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A systematic review of long-term care facility characteristics associated with COVID-19 outcomes.

Konetzka RT, White EM, Pralea A, Grabowski DC, Mor V. A systematic review of long-term care facility characteristics associated with COVID-19 outcomes. Journal of the American Geriatrics Society. 2021 Oct 1; 69(10):2766-2777.

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Abstract:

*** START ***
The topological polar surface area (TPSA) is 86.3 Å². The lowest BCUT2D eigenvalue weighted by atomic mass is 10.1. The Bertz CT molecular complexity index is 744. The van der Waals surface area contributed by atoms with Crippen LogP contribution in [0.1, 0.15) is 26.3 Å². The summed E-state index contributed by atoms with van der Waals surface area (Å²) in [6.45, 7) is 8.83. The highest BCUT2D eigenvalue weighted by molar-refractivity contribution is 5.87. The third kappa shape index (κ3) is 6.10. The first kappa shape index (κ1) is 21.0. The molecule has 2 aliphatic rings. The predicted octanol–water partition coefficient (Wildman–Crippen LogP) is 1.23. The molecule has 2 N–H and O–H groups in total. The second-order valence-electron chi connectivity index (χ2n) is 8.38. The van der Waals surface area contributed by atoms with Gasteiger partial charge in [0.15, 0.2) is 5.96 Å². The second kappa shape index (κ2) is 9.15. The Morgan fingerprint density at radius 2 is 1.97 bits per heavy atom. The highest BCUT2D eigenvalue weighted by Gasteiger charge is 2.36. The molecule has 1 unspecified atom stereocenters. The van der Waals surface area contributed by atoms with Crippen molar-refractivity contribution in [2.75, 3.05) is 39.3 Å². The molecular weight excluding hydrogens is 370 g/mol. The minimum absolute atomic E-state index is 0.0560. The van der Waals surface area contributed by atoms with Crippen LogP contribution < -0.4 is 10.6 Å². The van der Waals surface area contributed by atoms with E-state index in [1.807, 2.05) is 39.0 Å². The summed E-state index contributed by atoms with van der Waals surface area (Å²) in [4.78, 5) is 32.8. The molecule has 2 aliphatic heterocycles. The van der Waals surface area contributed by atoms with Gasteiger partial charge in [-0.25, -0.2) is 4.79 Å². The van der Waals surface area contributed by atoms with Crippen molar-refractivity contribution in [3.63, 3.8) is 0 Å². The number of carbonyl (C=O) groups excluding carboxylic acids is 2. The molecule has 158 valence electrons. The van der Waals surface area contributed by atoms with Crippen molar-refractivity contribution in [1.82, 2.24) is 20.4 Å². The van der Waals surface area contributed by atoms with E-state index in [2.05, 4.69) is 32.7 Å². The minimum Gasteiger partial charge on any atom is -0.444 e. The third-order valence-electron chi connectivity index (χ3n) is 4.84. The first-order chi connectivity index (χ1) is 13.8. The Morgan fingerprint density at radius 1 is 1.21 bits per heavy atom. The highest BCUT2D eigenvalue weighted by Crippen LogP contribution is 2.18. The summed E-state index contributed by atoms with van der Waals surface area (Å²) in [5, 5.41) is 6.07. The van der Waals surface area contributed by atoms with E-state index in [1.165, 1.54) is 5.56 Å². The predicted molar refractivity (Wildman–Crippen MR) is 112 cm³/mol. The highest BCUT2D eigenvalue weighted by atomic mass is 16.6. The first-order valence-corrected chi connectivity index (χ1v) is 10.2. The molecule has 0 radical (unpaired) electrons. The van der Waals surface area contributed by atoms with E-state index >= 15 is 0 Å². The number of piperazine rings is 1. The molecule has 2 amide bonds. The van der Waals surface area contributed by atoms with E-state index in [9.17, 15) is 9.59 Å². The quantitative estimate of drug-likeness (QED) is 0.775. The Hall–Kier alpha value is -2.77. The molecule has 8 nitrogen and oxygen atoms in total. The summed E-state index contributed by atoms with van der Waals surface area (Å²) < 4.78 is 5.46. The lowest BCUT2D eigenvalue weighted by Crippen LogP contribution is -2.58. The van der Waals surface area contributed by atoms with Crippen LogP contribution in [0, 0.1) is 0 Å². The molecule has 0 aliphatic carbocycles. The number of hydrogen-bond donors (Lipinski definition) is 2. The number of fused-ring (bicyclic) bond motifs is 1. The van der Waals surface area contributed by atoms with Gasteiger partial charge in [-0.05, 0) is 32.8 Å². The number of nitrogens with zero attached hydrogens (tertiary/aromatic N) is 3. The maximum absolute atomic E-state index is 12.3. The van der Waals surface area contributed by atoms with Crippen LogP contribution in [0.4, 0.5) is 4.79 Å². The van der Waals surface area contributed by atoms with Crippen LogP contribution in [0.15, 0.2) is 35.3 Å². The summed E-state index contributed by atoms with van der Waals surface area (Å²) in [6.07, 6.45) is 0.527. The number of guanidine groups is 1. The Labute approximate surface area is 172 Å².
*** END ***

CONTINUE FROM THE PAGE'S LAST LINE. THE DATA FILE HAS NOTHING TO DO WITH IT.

BACKGROUND/OBJECTIVES: The coronavirus disease 2019 (COVID-19) pandemic has taken a disproportionate toll on long-term care facility residents and staff. Our objective was to review the empirical evidence on facility characteristics associated with COVID-19 cases and deaths. DESIGN: Systematic review. SETTING: Long-term care facilities (nursing homes and assisted living communities). PARTICIPANTS: Thirty-six empirical studies of factors associated with COVID-19 cases and deaths in long-term care facilities published between January 1, 2020 and June 15, 2021. MEASUREMENTS: Outcomes included the probability of at least one case or death (or other defined threshold); numbers of cases and deaths, measured variably. RESULTS: Larger, more rigorous studies were fairly consistent in their assessment of risk factors for COVID-19 outcomes in long-term care facilities. Larger bed size and location in an area with high COVID-19 prevalence were the strongest and most consistent predictors of facilities having more COVID-19 cases and deaths. Outcomes varied by facility racial composition, differences that were partially explained by facility size and community COVID-19 prevalence. More staff members were associated with a higher probability of any outbreak; however, in facilities with known cases, higher staffing was associated with fewer deaths. Other characteristics, such as Nursing Home Compare 5-star ratings, ownership, and prior infection control citations, did not have consistent associations with COVID-19 outcomes. CONCLUSION: Given the importance of community COVID-19 prevalence and facility size, studies that failed to control for these factors were likely confounded. Better control of community COVID-19 spread would have been critical for mitigating much of the morbidity and mortality long-term care residents and staff experienced during the pandemic. Traditional quality measures such as Nursing Home Compare 5-Star ratings and past deficiencies were not consistent indicators of pandemic preparedness, likely because COVID-19 presented a novel problem requiring extensive adaptation by both long-term care providers and policymakers.





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